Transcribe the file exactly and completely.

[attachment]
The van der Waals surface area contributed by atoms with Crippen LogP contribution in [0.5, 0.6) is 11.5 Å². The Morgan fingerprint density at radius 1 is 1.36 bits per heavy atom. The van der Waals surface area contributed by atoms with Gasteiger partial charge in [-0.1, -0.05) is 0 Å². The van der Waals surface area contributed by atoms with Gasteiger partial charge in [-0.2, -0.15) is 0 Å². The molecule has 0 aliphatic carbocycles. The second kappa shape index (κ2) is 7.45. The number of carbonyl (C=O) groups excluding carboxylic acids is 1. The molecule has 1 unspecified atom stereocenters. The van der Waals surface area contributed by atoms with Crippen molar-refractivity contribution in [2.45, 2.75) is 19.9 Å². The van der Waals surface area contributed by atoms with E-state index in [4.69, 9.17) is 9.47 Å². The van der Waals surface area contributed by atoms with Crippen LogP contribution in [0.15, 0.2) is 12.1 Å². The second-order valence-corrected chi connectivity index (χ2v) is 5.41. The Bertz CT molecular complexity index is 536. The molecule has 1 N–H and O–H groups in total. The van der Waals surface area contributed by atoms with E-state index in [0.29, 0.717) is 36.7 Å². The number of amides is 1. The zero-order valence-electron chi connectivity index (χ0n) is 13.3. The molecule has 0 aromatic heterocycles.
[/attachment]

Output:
The van der Waals surface area contributed by atoms with Crippen LogP contribution in [0.5, 0.6) is 11.5 Å². The Morgan fingerprint density at radius 1 is 1.36 bits per heavy atom. The van der Waals surface area contributed by atoms with Gasteiger partial charge in [-0.1, -0.05) is 0 Å². The van der Waals surface area contributed by atoms with Gasteiger partial charge in [-0.2, -0.15) is 0 Å². The molecule has 0 aliphatic carbocycles. The second kappa shape index (κ2) is 7.45. The number of carbonyl (C=O) groups excluding carboxylic acids is 1. The molecule has 1 unspecified atom stereocenters. The van der Waals surface area contributed by atoms with Crippen molar-refractivity contribution in [2.45, 2.75) is 19.9 Å². The van der Waals surface area contributed by atoms with E-state index in [4.69, 9.17) is 9.47 Å². The van der Waals surface area contributed by atoms with Crippen LogP contribution in [0.15, 0.2) is 12.1 Å². The second-order valence-corrected chi connectivity index (χ2v) is 5.41. The Bertz CT molecular complexity index is 536. The molecule has 1 N–H and O–H groups in total. The van der Waals surface area contributed by atoms with E-state index in [0.29, 0.717) is 36.7 Å². The number of amides is 1. The zero-order valence-electron chi connectivity index (χ0n) is 13.3. The molecule has 0 aromatic heterocycles.